Whenever a creator leaves one field of artistry and ventures into another the elephant in the room will forever be: should they have stayed in their lane? A self-serving notion surrounding the divergent project is inevitable. When you embark on a novelisation of the very last movie that you made, the stakes are raised even higher on that front.
Thus, the first priority for Quentin Tarantino’s novel, Once Upon a Time in Hollywood, was to disavow the age-old curse of actors joining bands (which punk misanthrope Mark E Smith famously wanted to legally outlaw) and musicians doling out art exhibits – whereby the line forever thrown at them is ‘get back in your wheelhouse and leave that to the pros’. On this front, Quentin Tarantino succeeds with aplomb, taking to print with consummate ease and gratuitous cinematic satisfaction. And while he’s at it, he offers up a surge of everything else you’ve come to expect.
There isn’t much call to discuss the plot, because if you’re interested in the novelisation then you’ve no doubt seen the movie. The story is suitably reworked, expanded and distorted to avoid the nagging sense of having seen it all before, while never venturing too far off course to drift off point, leave the memo behind, and alienate the audience. The irresistibly romantic notion of Hollywood in the late sixties remains as endearing as ever and the dialogue ripples with the same humour, joyous irreverence and rhythm as it does when distributed from the mouths of Brad Pitt, Margot Robbie, Leonardo DiCaprio and Co.
However, story and dialogue were never likely to come into question. The filmmaker has been gracing our screens with a brilliant abundance of both since his debut, Reservoir Dogs, splashed cold water into the face of the jaded movie industry back in 1992. Before the book was delivered through the door of critics, the question marks that loomed were over literary control, prose and refinement.
The immediate rebuttal of the novel to these lingering concerns is that Tarantino clearly never intended for this to be some grand magnum opus in the world of fiction that would see his face chiselled into the Mount Rushmore of American literary giants. This is pulp fiction, in fact, it’s beyond that, this is a novelisation complete with a cutesy retro cover and a slew of faux adverts at the back. Thus, the prose is befittingly simple, it never soars but neither does it stagnate or get in the way of a good story. In short, it says please don’t judge an episode of Bounty Law by Robert Bresson standards. While not trying to deliver on something is not in itself creditable, the story bristles with enough bravura in other areas that it brings to mind the notion that alas pizza is hardly Michelin Star, but not everything has to be fine dining.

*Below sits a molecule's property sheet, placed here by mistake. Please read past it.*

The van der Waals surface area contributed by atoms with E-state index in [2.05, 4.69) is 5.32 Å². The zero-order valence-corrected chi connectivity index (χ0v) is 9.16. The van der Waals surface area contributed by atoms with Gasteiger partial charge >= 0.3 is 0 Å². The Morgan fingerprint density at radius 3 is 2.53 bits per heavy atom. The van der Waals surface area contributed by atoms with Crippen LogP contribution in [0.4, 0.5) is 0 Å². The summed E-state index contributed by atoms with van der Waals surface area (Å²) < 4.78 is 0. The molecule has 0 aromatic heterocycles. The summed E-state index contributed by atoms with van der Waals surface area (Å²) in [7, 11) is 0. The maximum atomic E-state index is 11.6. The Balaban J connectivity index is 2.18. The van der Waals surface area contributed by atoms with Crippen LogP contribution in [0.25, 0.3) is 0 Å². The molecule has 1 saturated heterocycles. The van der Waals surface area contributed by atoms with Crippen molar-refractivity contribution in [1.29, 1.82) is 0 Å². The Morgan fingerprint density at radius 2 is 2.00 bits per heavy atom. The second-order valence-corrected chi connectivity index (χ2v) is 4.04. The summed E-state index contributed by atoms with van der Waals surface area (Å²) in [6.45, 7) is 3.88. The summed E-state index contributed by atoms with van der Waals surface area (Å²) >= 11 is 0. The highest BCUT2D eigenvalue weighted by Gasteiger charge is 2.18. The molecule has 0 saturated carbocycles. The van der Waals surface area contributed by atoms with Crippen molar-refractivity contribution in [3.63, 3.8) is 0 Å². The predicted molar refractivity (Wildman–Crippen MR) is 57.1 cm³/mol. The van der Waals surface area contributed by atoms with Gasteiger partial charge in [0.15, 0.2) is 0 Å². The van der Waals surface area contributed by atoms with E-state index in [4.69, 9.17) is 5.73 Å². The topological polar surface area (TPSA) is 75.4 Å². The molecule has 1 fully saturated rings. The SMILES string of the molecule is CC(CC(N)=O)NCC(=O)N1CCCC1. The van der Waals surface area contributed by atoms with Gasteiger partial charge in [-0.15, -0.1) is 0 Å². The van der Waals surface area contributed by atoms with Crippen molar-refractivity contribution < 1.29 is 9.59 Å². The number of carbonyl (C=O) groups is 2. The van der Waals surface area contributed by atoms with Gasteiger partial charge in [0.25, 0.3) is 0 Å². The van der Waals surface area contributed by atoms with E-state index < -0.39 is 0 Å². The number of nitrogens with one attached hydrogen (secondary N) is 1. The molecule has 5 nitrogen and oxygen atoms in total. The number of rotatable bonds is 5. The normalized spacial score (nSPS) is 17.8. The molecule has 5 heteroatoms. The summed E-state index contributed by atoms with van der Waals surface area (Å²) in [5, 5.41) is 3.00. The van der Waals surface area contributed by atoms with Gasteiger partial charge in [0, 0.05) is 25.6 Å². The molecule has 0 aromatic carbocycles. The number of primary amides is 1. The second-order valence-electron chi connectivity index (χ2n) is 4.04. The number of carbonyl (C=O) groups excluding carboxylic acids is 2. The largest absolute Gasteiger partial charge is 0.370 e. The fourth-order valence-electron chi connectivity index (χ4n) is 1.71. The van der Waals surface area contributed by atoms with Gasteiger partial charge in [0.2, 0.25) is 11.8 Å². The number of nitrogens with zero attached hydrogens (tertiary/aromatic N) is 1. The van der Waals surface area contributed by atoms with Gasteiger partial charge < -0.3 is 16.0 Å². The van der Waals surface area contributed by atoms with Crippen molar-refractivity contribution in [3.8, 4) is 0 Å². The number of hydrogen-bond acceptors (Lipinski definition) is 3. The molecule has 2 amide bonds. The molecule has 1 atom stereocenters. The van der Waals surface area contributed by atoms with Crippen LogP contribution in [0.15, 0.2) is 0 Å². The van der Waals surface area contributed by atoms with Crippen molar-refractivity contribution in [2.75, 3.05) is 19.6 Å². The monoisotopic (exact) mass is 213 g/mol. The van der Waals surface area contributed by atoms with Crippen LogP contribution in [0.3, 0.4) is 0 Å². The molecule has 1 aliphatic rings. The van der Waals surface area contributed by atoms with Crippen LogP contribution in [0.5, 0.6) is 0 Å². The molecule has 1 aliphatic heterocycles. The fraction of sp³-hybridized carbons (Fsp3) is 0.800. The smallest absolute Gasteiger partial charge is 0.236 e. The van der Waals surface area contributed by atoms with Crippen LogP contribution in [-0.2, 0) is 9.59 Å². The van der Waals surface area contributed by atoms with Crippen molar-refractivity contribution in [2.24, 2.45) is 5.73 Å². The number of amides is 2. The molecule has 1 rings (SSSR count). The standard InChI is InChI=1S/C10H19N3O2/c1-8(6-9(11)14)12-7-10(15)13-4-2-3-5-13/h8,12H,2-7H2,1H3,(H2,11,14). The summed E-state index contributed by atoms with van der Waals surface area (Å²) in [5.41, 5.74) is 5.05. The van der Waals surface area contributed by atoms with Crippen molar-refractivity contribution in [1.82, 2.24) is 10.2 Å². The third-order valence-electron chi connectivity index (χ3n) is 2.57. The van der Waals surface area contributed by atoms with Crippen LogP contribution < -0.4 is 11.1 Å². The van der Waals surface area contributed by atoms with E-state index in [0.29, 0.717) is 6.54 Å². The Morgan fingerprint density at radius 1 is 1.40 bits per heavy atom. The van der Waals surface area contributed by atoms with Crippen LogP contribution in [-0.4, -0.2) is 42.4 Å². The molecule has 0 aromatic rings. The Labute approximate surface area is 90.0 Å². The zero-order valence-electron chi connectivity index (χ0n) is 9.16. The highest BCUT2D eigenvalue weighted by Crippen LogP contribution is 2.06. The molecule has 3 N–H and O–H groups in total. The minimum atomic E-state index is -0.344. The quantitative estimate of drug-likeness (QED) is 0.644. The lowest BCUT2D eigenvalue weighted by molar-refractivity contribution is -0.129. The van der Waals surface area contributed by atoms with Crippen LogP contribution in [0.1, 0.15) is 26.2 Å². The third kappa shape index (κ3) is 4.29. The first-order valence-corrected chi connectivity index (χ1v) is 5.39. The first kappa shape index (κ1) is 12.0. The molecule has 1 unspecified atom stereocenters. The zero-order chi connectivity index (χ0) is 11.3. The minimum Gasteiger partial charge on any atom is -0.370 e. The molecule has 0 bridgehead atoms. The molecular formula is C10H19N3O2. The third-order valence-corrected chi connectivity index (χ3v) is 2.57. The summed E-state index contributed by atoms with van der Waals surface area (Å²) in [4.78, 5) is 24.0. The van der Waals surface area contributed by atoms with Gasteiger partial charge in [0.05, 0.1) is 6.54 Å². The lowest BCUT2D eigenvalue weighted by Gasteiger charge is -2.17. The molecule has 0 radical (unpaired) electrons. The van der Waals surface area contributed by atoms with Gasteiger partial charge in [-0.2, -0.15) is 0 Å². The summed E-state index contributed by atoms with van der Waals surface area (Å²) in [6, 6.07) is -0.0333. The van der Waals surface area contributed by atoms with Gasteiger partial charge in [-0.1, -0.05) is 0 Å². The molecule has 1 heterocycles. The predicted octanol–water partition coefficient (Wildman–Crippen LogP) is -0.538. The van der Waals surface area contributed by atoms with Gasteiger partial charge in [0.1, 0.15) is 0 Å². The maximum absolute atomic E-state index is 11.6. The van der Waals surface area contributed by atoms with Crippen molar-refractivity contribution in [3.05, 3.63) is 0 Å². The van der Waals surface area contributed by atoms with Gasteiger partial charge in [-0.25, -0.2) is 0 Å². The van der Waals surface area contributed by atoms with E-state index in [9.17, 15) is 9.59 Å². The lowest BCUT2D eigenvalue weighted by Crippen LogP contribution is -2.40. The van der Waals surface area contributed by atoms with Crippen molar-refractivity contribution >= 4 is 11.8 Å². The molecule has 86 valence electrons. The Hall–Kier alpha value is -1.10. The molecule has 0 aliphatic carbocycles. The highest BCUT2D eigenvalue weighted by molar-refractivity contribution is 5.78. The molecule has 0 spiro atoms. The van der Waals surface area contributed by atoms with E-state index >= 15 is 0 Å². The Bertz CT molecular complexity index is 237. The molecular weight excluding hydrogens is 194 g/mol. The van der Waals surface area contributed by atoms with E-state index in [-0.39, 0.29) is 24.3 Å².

What remains is whether the notoriously mercurial director could retain enough imaginative control to stick to literary disciplines that stretching over 400 pages and the loss of visionary stimuli demands — and it is on this front that the title of this piece finds its feet. Within the first couple of chapters, ‘Cliff Booth’ is already rattling off his five favourite Akira Kurosawa movies and the few pages of analysis on the late Japanese auteur’s work that follows is quite obviously told through the unfiltered voice of Quentin Tarantino. Rather than serving as a surprising derailment of the narrative, this is Hollywood’s most famous film nerd calling himself bang to rights and just about getting away with it, because in all likelihood everyone reading is just as interested in hearing his thoughts on classic cinema as they are on the narrative at hand.
Ultimately, the conceit of Once Upon a Time in Hollywood (the novel) is simple – there’ll be many better books written this year with depth that make Tarantino’s effort look like a puddle, but very few will be written that hit their brief so exactingly, serve up exactly what an audience is after, and like everything he has done in cinema: blow up banality with a ten-tonne detonation of fiendish fun and vitally visceral escapism.